In one or more embodiments, in FIG. 3, the output NG1 326 may swing from NBIAS 308 to VSS (second reference voltage 210 in FIG. 2), and the second driver transistor of N-driver 304 may be coupled to bias voltage 310. In one or more embodiments, N2 334 may receive bias voltage 310 and IO pad 216 voltage as inputs thereof, and output NG3 324 may be equal to the higher of IO pad 216 voltage and bias voltage 310.

In one or more embodiments, pre-driver circuits P1 328, P2 330, and P3 332 may be modified to suit all modes of operation, viz. the driver mode of operation, the failsafe mode of operation, and the tolerant mode of operation. In one or more embodiments, during the driver mode of operation (CSL 314=“high”), P1 328 may act as an inverter, with PG1 318 swinging from VDDIO 204 to PBIAS 316. In one or more embodiments, during the failsafe/tolerant mode of operation (CSL 314=“low”), PG1 318 may be equal to the higher of VDDIO 204 and bias voltage 310. For example, PG1 318 may be equal to bias voltage 310 during the failsafe mode of operation and VDDIO 204 during the tolerant mode of operation.

In one or more embodiments, during the driver mode of operation (CSL 314=“high”), PG2 320 may be equal to PBIAS 316. In one or more embodiments, during the failsafe/tolerant mode of operation (CSL 314=“low”), PG2 320 may be equal to IO pad 216 voltage. In one or more embodiments, P3 332 may receive input from IO pad 216 voltage and bias voltage 310, and may output the minimum of bias voltage 310 and IO pad 216 voltage as PG3 322.

In one or more embodiments, during the failsafe mode of operation, the gate voltages of pre-driver circuits of the transistors of N-driver 304 may be zero. As second reference voltage 210 (VSS) may also be close to zero, N-driver 304 may relatively be safe compared to P-driver 302. Discussion of P-driver 302 architecture, i.e., architecture of the pull-up block, alone, therefore, may suffice to illustrate the concept involved therein.

FIG. 5 shows the transistor implementation 500 of the driver 300 architecture, according to one or more embodiments. In one or more embodiments, the transistor implementation 500 may include three driver p-channel MOS (PMOS) transistors Q1 502, Q2 504, and Q3 506, with the source (S) terminal of Q3 506 being coupled to VDDIO 204. In one or more embodiments, Q3 506, Q2 504, and Q1 502 may be cascaded with one another. As discussed above, three transistors are used to merely illustrate the concept involved herein. It is also obvious to one of ordinary skill in the art that the source (S) and drain (S) terminals of a MOS transistor are interchangeable and, therefore, coupling a voltage to the source (S) terminal and outputting another voltage from the drain (D) terminal is equivalent to coupling the voltage to the drain (D) terminal and outputting another voltage from the source (S) terminal. A drain-drain (D-D) path may also be equivalent to a source-drain (S-D) path.

Considering a standard number of cascaded p-channel transistors and n-channel transistors as being part of a driver circuit, when the IO pad 216 voltage exceeds the supply voltage VDDIO 204 during the tolerant mode of operation or when VDDIO 204 is zero during the failsafe mode of operation and IO pad 216 voltage is directly coupled to a source (S) terminal or a drain (D) terminal of a transistor, the path coupling the node of application of IO pad 216 voltage to VDDIO 204 may sink a lot of current, leading to the reliability of the driver circuit being compromised.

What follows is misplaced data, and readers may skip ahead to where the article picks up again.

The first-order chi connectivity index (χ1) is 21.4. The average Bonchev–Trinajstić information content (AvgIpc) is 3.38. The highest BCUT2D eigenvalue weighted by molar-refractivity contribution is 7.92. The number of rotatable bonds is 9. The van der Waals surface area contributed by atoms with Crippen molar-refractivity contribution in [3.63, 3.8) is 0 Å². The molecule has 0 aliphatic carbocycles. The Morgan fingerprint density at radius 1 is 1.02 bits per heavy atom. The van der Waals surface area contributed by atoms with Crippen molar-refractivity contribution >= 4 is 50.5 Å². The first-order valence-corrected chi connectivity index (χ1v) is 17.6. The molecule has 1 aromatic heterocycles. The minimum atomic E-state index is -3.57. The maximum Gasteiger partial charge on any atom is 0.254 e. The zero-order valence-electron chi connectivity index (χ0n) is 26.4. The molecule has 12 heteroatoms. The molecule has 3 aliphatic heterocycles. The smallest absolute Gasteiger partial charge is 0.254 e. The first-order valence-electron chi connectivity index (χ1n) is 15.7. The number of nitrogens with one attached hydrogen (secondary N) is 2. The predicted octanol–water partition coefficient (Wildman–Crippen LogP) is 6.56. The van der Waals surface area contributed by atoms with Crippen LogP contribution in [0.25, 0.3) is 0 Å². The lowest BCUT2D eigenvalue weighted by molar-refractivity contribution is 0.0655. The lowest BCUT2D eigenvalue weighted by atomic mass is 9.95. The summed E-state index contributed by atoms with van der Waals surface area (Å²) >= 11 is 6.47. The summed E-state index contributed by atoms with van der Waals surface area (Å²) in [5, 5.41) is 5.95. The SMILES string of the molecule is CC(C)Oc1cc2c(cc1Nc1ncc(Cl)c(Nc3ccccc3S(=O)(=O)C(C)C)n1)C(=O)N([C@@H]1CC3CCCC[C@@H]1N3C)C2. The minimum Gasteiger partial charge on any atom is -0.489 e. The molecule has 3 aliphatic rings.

Therefore, in one or more embodiments, the current path between IO pad 216 voltage and VDDIO 204 may be isolated in the transistor implementation 500 of FIG. 5 during the tolerant mode of operation and the failsafe mode of operation. In one or more embodiments, the current path may be isolated at Q1 502, Q2 504 or Q3 506, but for purposes of illustration and simplicity of design, the current path may be isolated at Q1 502, as shown in FIG. 5 and as discussed below.

In one or more embodiments, P1 328, P2 330, and P3 332 are the associated pre-driver circuits of Q3 506, Q2 504, and Q1 502 respectively. In one or more embodiments, the current path between IO pad 216 voltage and VDDIO 204 may be isolated by transmitting a same voltage at the input (i.e., drain (D) terminal) of Q1 502 to the output (i.e., source (S) terminal) of Q1 502. In one or more embodiments, this may render the node coupling the source (S) terminal of Q1 502 and the drain (D) terminal of Q2 504 “floating.” In one or more embodiments, a voltage may be forced onto the “floating” node created to program the node. In one or more embodiments, PFBK1 542 may be the feedback voltage forced onto the “floating node.” In one or more embodiments, PFBK1 542 may be equal to the IO pad 216 voltage during the failsafe mode of operation and the tolerant mode of operation. In one or more embodiments, the other nodes may be appropriately engineered by way of the pre-driver circuits P1 328 and P2 330, associated with Q3 506 and Q2 504 respectively, outputting PG1 318 and PG2 320 to be applied at gate (G) terminals of Q3 506 and Q2 504.